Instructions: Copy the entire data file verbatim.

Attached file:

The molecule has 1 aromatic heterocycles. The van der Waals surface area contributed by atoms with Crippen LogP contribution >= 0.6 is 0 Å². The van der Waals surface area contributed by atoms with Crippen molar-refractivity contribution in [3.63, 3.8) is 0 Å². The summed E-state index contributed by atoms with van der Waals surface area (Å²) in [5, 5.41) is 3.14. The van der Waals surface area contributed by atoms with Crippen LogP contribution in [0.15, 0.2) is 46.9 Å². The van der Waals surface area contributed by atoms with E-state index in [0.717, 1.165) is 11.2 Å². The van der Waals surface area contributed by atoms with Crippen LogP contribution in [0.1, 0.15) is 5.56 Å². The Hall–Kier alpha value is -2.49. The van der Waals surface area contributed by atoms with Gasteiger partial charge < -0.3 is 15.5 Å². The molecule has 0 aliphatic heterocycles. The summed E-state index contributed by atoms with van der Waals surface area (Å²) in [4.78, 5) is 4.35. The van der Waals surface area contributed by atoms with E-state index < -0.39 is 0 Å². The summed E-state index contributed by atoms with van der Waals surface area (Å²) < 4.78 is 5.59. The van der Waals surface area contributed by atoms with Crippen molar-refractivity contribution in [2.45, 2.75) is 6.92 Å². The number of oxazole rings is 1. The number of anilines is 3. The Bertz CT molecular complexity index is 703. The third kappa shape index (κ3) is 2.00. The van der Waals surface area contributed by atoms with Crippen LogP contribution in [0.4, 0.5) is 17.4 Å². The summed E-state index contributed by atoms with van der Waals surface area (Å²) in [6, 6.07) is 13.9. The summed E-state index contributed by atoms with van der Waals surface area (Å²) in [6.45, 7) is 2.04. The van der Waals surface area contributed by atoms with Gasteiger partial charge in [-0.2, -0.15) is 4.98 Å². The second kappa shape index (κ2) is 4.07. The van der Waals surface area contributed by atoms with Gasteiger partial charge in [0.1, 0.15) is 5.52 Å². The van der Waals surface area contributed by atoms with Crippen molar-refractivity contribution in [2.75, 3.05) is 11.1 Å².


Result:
The molecule has 1 aromatic heterocycles. The van der Waals surface area contributed by atoms with Crippen LogP contribution >= 0.6 is 0 Å². The van der Waals surface area contributed by atoms with Crippen molar-refractivity contribution in [3.63, 3.8) is 0 Å². The summed E-state index contributed by atoms with van der Waals surface area (Å²) in [5, 5.41) is 3.14. The van der Waals surface area contributed by atoms with Crippen LogP contribution in [0.15, 0.2) is 46.9 Å². The van der Waals surface area contributed by atoms with E-state index in [0.717, 1.165) is 11.2 Å². The van der Waals surface area contributed by atoms with Crippen LogP contribution in [0.1, 0.15) is 5.56 Å². The Hall–Kier alpha value is -2.49. The van der Waals surface area contributed by atoms with Gasteiger partial charge < -0.3 is 15.5 Å². The molecule has 0 aliphatic heterocycles. The summed E-state index contributed by atoms with van der Waals surface area (Å²) in [4.78, 5) is 4.35. The van der Waals surface area contributed by atoms with E-state index < -0.39 is 0 Å². The summed E-state index contributed by atoms with van der Waals surface area (Å²) < 4.78 is 5.59. The van der Waals surface area contributed by atoms with Crippen molar-refractivity contribution in [2.45, 2.75) is 6.92 Å². The number of oxazole rings is 1. The number of anilines is 3. The Bertz CT molecular complexity index is 703. The third kappa shape index (κ3) is 2.00. The van der Waals surface area contributed by atoms with Crippen LogP contribution in [0.4, 0.5) is 17.4 Å². The summed E-state index contributed by atoms with van der Waals surface area (Å²) in [6, 6.07) is 13.9. The summed E-state index contributed by atoms with van der Waals surface area (Å²) in [6.45, 7) is 2.04. The van der Waals surface area contributed by atoms with Gasteiger partial charge in [-0.2, -0.15) is 4.98 Å². The second kappa shape index (κ2) is 4.07. The van der Waals surface area contributed by atoms with Gasteiger partial charge in [0.1, 0.15) is 5.52 Å². The van der Waals surface area contributed by atoms with Crippen molar-refractivity contribution in [2.75, 3.05) is 11.1 Å².